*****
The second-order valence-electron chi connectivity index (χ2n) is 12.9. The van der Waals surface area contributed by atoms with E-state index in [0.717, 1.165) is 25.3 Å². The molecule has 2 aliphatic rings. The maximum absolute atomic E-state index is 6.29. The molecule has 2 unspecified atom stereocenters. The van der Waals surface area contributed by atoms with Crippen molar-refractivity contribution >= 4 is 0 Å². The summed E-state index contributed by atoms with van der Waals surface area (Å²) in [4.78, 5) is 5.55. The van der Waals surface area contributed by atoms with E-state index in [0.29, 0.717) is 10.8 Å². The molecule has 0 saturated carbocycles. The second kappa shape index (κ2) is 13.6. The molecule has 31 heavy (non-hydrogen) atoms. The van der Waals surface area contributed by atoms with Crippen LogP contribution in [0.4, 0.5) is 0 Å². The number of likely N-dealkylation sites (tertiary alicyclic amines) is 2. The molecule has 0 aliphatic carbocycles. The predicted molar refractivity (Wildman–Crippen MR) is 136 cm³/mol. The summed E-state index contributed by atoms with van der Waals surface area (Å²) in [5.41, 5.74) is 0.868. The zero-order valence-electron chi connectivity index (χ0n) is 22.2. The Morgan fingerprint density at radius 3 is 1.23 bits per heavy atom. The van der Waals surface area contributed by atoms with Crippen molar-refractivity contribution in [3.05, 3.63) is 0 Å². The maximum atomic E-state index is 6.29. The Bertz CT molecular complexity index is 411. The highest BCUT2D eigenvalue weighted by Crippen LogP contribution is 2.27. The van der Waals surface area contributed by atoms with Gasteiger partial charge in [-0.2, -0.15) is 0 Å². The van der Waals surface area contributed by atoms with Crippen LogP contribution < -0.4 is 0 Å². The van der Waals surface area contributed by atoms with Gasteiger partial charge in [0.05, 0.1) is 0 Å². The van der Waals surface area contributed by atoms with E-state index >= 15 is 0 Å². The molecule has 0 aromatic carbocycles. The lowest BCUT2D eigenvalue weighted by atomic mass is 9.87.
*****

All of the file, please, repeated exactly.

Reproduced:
The second-order valence-electron chi connectivity index (χ2n) is 12.9. The van der Waals surface area contributed by atoms with E-state index in [0.717, 1.165) is 25.3 Å². The molecule has 2 aliphatic rings. The maximum absolute atomic E-state index is 6.29. The molecule has 2 unspecified atom stereocenters. The van der Waals surface area contributed by atoms with Crippen molar-refractivity contribution >= 4 is 0 Å². The summed E-state index contributed by atoms with van der Waals surface area (Å²) in [4.78, 5) is 5.55. The van der Waals surface area contributed by atoms with E-state index in [0.29, 0.717) is 10.8 Å². The molecule has 0 saturated carbocycles. The second kappa shape index (κ2) is 13.6. The molecule has 31 heavy (non-hydrogen) atoms. The van der Waals surface area contributed by atoms with Crippen LogP contribution in [0.4, 0.5) is 0 Å². The number of likely N-dealkylation sites (tertiary alicyclic amines) is 2. The molecule has 0 aliphatic carbocycles. The predicted molar refractivity (Wildman–Crippen MR) is 136 cm³/mol. The summed E-state index contributed by atoms with van der Waals surface area (Å²) in [5.41, 5.74) is 0.868. The zero-order valence-electron chi connectivity index (χ0n) is 22.2. The Morgan fingerprint density at radius 3 is 1.23 bits per heavy atom. The van der Waals surface area contributed by atoms with Crippen molar-refractivity contribution in [3.05, 3.63) is 0 Å². The maximum atomic E-state index is 6.29. The Bertz CT molecular complexity index is 411. The highest BCUT2D eigenvalue weighted by Crippen LogP contribution is 2.27. The van der Waals surface area contributed by atoms with Gasteiger partial charge in [-0.2, -0.15) is 0 Å². The van der Waals surface area contributed by atoms with Crippen LogP contribution < -0.4 is 0 Å². The van der Waals surface area contributed by atoms with Gasteiger partial charge in [0.05, 0.1) is 0 Å². The van der Waals surface area contributed by atoms with E-state index >= 15 is 0 Å². The molecule has 0 aromatic carbocycles. The lowest BCUT2D eigenvalue weighted by atomic mass is 9.87.